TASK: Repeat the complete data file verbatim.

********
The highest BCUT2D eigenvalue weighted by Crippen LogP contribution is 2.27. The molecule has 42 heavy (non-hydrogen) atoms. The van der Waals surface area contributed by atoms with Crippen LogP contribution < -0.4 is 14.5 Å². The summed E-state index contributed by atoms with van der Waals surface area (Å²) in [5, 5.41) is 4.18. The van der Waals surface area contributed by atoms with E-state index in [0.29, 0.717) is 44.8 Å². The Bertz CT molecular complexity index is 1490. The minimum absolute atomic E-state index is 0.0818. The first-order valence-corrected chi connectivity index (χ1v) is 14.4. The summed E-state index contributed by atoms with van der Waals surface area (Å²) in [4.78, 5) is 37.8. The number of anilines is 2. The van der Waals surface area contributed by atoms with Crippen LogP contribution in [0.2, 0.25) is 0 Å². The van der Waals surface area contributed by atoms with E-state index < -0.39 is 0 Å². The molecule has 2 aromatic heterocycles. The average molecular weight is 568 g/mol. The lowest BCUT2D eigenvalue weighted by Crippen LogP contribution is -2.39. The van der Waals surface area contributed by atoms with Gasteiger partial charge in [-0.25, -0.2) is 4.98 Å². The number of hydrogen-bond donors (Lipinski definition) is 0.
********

The highest BCUT2D eigenvalue weighted by Crippen LogP contribution is 2.27. The molecule has 42 heavy (non-hydrogen) atoms. The van der Waals surface area contributed by atoms with Crippen LogP contribution < -0.4 is 14.5 Å². The summed E-state index contributed by atoms with van der Waals surface area (Å²) in [5, 5.41) is 4.18. The van der Waals surface area contributed by atoms with E-state index in [0.29, 0.717) is 44.8 Å². The Bertz CT molecular complexity index is 1490. The minimum absolute atomic E-state index is 0.0818. The first-order valence-corrected chi connectivity index (χ1v) is 14.4. The summed E-state index contributed by atoms with van der Waals surface area (Å²) in [4.78, 5) is 37.8. The number of anilines is 2. The van der Waals surface area contributed by atoms with Crippen LogP contribution in [0.2, 0.25) is 0 Å². The van der Waals surface area contributed by atoms with E-state index < -0.39 is 0 Å². The molecule has 2 aromatic heterocycles. The average molecular weight is 568 g/mol. The lowest BCUT2D eigenvalue weighted by Crippen LogP contribution is -2.39. The van der Waals surface area contributed by atoms with Gasteiger partial charge in [-0.25, -0.2) is 4.98 Å². The number of hydrogen-bond donors (Lipinski definition) is 0.